When hearing rumors like the one connecting the Astros with Free Agent reliever Greg Holland, writers like myself call it a “slam dunk” for debunkment.
According to Jim Bowden on Twitter today, Holland is close to deciding on a team to sign with. The rumor mill has already connected Holland with the Astros, though no credible connection has been cited even via the eponymous “anonymous sources” source.
No, the Astros aren’t going to sign Greg Holland.
First, there’s not a strong argument that Holland would be an upgrade over the myriad of candidates the Astros already have for the last bullpen spot.
Well, okay, there’s a strong argument that he’s better than Buddy Boshers, Tony Sipp, and Anthony Gose. Maybe James Hoyt, but I dunno. Not at the potential cost.
Holland, 32, holds a 3.61 ERA and 3.72 FIP over the past two seasons, with a K-BB% of 18.7%. These stats are a far cry from his performance prior to 2016, during which his numbers were 2.15, 2.12, and 24%.
At the end of 2015, Holland suffered an injury to his elbow, leading to Tommy John Surgery. Since his return, his fastball velocity has dropped 3 mph. Essentially he’s not the same pitcher.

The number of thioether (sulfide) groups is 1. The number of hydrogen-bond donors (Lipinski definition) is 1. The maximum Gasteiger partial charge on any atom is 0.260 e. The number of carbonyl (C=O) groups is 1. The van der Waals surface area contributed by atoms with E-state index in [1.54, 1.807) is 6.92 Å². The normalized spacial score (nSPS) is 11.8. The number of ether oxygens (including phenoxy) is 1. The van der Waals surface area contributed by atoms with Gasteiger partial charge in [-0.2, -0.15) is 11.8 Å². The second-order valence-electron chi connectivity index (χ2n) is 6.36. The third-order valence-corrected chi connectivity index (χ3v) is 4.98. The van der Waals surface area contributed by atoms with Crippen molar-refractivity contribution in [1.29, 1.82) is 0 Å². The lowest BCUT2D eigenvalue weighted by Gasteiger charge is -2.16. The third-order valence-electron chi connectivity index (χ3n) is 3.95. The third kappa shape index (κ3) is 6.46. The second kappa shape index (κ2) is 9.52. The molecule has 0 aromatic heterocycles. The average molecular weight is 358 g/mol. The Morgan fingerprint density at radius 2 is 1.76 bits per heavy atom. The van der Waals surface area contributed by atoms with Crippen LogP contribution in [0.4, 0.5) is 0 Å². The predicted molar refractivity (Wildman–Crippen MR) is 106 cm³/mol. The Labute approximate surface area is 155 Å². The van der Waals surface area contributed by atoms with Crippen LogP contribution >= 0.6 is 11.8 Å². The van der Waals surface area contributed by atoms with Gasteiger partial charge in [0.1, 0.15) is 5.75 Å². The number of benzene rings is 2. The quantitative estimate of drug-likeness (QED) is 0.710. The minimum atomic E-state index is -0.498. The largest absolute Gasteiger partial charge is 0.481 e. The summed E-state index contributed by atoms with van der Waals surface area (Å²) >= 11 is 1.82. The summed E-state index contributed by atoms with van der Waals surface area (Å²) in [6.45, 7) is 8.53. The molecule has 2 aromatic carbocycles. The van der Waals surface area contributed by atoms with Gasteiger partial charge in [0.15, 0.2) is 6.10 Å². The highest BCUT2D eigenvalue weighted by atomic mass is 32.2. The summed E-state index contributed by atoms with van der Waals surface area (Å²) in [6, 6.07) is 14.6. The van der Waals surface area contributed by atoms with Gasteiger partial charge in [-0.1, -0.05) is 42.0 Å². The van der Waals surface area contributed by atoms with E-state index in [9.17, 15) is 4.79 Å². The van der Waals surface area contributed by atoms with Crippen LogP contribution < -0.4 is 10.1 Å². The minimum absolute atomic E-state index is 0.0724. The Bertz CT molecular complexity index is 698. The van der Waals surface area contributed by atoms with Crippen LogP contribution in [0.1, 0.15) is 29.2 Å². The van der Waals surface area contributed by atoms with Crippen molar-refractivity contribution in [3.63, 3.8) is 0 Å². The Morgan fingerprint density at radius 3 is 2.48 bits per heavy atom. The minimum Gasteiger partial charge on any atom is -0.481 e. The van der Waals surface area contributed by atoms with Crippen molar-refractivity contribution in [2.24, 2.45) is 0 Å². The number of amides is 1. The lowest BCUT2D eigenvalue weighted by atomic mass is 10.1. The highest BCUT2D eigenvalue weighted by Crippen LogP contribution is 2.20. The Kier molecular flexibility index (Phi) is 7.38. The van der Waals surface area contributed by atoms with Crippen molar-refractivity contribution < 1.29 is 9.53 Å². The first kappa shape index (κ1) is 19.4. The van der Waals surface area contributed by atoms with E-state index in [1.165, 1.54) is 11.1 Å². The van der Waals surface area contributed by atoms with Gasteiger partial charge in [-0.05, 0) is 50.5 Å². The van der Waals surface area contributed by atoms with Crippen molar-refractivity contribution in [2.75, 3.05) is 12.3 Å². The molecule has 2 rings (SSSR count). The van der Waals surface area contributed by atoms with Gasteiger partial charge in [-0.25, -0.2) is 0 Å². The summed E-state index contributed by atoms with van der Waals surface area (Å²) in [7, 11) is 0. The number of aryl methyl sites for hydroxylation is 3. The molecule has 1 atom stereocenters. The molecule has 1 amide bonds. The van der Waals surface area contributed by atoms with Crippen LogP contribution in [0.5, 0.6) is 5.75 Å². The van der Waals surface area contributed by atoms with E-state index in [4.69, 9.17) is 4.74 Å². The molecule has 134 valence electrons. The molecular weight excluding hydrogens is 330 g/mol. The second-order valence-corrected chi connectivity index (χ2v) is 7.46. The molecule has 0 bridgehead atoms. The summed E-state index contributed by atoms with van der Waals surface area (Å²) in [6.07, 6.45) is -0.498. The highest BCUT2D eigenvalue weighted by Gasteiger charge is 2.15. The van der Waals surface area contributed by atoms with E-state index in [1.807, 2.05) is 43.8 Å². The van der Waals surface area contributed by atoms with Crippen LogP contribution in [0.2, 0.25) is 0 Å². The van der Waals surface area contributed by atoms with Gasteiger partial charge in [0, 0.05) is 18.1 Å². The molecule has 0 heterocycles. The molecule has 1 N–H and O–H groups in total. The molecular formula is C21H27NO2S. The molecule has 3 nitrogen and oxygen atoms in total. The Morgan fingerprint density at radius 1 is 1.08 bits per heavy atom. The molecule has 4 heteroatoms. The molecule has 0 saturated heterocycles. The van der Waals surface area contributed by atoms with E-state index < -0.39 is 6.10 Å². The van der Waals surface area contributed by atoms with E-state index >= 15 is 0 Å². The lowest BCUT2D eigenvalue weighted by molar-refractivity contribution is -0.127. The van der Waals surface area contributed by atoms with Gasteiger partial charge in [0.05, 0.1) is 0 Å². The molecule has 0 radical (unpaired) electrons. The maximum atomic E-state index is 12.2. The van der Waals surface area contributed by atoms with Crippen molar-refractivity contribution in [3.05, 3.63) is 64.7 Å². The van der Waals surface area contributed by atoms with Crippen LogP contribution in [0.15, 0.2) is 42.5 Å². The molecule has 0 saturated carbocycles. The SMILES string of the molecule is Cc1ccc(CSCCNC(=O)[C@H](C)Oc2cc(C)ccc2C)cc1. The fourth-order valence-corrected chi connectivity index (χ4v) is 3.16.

Without any reason to think Holland can return to his prior elite form, he is not a better option for the Astros than Collin McHugh and probably James Hoyt. Although McHugh has never pitched in relief during his major league career for any length of time, he strikes out almost a batter per inning and posts a K-BB% of 16% as a starting pitcher. Examples of past starting pitchers converting to the bullpen usually result in increased velocity and strikeouts.
Would the Astros rather have McHugh in the bullpen at his current salary? Or McHugh in AAA, with Holland providing likely similar performance, but for somewhere in the neighborhood of $10 million per season?
And there are reasons to think that Hoyt could outperform Holland. All of the projection systems already think he will, and the 30-year-old reliever posted a 3.30 FIP last season with an early-Holland-like 25% K-BB.
Just because of roster makeup, the Astros have no incentive to pay for Holland as an expensive free agent.
But wait, there’s more!
This offseason, Holland declined the Rockies’ qualifying offer of 1 year, $17.4 million (dumb). While that makes him an unrestricted free agent, any club signing him forfeits their first 2019 draft pick.
The Astros love drafting, and have not signed a QO-declined Free Agent during GM Jeff Luhnow’s tenure.
Adding a pitcher who has only dubious claims to potential improvements over in-house options, will be several times as expensive as in-house options, sends good major league in-house options to AAA or to other teams, and costs the Astros a draft pick makes no sense.
It isn’t happening.